- Removal of feedwater turbidity
- Constant filtrate quality
- >99.9% bacterial and virus rejection
- Low energy and water consumption
- Fully automated PLC control
- Compact skid mount design
- Optional pressure pump/valve skid
- Surface water clarification
- RO pre-treatment
- Waste water treatment
- Dewatering of concentrate solutions
Ultra-filtration is a membrane filtration process using a differential pressure across a membrane surface to separate particulates from a feed source. ROtek UFD/C systems use spiral wound membrane designs. ROtek UFD/C systems are designed to remove high molecular weight contaminants, colloids, bacteria, organic and inorganic polymeric materials and any contaminant with a molecular weight above 50,000 Daltons from a feedwater supply. Ultra-filtration systems use less than 20% of the energy required by reverse osmosis systems at significantly lower pressures
Ultra Filtration Systems
Ultrafiltration is the method of choice in many water filtration applications where variable suspended solids loads is commonplace and where removal of bacterial and organic contamination is desirable. The table below illustrates the place of ultrafiltration in comparison with other water purification technologies.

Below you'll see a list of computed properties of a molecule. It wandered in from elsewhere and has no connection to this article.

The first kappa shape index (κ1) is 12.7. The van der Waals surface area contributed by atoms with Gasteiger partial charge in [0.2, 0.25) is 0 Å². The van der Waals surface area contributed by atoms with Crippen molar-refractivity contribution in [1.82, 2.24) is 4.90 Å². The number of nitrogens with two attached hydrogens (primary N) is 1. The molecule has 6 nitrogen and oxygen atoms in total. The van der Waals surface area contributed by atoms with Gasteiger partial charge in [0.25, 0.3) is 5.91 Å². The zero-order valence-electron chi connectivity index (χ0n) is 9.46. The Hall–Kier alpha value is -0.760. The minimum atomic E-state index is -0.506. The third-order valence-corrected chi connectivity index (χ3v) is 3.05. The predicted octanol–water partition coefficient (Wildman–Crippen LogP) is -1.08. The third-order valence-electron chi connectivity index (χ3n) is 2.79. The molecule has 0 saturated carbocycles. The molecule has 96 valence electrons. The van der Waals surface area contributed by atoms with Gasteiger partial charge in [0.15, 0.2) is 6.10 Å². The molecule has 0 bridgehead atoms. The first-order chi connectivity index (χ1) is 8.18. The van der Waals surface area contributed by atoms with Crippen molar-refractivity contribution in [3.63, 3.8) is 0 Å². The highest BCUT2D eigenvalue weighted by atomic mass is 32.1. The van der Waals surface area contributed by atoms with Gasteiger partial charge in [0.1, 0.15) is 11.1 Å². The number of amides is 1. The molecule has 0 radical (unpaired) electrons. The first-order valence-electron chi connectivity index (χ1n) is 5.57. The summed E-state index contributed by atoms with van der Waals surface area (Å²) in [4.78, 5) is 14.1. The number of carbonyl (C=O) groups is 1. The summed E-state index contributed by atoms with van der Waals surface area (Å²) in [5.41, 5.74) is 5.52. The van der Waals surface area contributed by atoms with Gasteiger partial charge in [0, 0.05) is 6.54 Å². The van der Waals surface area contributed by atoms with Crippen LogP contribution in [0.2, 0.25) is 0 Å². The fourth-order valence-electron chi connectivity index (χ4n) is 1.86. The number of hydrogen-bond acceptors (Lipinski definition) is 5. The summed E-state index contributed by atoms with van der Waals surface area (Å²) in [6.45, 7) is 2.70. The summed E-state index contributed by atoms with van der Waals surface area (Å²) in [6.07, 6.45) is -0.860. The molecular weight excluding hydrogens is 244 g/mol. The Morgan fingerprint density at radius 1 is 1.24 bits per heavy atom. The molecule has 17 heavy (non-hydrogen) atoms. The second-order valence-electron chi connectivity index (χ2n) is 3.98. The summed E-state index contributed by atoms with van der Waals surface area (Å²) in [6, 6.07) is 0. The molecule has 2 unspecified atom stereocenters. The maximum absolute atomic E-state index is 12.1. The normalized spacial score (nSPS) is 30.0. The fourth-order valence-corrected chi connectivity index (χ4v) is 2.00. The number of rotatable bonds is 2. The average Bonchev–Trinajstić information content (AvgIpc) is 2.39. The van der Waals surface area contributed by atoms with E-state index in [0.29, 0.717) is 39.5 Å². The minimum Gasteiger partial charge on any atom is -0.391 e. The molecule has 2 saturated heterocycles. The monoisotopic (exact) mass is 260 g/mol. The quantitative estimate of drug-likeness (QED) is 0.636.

While a microporous membrane filter removes particles according to pore size, ultrafiltration membranes function as a molecular sieve, separating dissolved molecules out of the feedwater or source material based on particle and molecular size by passing the solution through diminutively small pore size filters.
An ultra-filter is a robust, selectively permeable membrane that retains most macromolecules above a particular molecular weight (10K and 40K are commonly used). Retained materials include colloids, micro-organisms and pyrogens while smaller molecules such as ionised contaminants or solvents will pass through. Ultra-filters may be regenerated and as such play an expanding role in water treatment systems, particularly due to their pyrogen removal capability.
Ultra-filtration may be combined with UV sanitation systems for a double stage microbial barrier. Chemical dosing systems for sodium hypochlorite (“hypo”) may also be integrated into the systems for additional protection with a residual sanitiser to have the best protection from microbial contamination.